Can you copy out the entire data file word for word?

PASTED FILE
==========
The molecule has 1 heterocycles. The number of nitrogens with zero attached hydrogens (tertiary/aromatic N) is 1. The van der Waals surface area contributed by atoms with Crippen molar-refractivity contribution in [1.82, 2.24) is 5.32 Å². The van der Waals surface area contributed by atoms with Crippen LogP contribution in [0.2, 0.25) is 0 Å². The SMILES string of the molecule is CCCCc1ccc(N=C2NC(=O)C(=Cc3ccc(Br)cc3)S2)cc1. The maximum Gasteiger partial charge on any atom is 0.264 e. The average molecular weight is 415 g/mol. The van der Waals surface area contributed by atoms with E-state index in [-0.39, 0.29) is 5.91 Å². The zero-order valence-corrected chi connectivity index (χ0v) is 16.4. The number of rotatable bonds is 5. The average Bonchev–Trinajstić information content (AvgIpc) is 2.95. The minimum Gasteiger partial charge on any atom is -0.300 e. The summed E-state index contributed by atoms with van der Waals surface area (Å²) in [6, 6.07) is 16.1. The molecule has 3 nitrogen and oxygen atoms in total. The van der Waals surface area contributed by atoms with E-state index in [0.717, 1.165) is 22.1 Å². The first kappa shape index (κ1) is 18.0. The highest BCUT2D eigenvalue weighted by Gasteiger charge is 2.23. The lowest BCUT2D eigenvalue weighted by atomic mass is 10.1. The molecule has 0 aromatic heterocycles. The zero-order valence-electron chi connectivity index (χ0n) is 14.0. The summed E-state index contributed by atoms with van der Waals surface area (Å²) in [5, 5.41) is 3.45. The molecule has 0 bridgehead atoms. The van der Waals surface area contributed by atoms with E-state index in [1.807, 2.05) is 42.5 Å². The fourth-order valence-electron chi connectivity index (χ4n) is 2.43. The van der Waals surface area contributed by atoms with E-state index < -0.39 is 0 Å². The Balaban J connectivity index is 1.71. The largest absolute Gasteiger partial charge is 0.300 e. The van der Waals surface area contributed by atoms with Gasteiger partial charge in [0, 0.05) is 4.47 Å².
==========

The molecule has 1 heterocycles. The number of nitrogens with zero attached hydrogens (tertiary/aromatic N) is 1. The van der Waals surface area contributed by atoms with Crippen molar-refractivity contribution in [1.82, 2.24) is 5.32 Å². The van der Waals surface area contributed by atoms with Crippen LogP contribution in [0.2, 0.25) is 0 Å². The SMILES string of the molecule is CCCCc1ccc(N=C2NC(=O)C(=Cc3ccc(Br)cc3)S2)cc1. The maximum Gasteiger partial charge on any atom is 0.264 e. The average molecular weight is 415 g/mol. The van der Waals surface area contributed by atoms with E-state index in [-0.39, 0.29) is 5.91 Å². The zero-order valence-corrected chi connectivity index (χ0v) is 16.4. The number of rotatable bonds is 5. The average Bonchev–Trinajstić information content (AvgIpc) is 2.95. The minimum Gasteiger partial charge on any atom is -0.300 e. The summed E-state index contributed by atoms with van der Waals surface area (Å²) in [6, 6.07) is 16.1. The molecule has 3 nitrogen and oxygen atoms in total. The van der Waals surface area contributed by atoms with E-state index in [0.717, 1.165) is 22.1 Å². The first kappa shape index (κ1) is 18.0. The highest BCUT2D eigenvalue weighted by Gasteiger charge is 2.23. The lowest BCUT2D eigenvalue weighted by atomic mass is 10.1. The molecule has 0 aromatic heterocycles. The zero-order valence-electron chi connectivity index (χ0n) is 14.0. The summed E-state index contributed by atoms with van der Waals surface area (Å²) in [5, 5.41) is 3.45. The molecule has 0 bridgehead atoms. The van der Waals surface area contributed by atoms with E-state index in [1.807, 2.05) is 42.5 Å². The fourth-order valence-electron chi connectivity index (χ4n) is 2.43. The van der Waals surface area contributed by atoms with E-state index < -0.39 is 0 Å². The Balaban J connectivity index is 1.71. The largest absolute Gasteiger partial charge is 0.300 e. The van der Waals surface area contributed by atoms with Gasteiger partial charge in [0, 0.05) is 4.47 Å².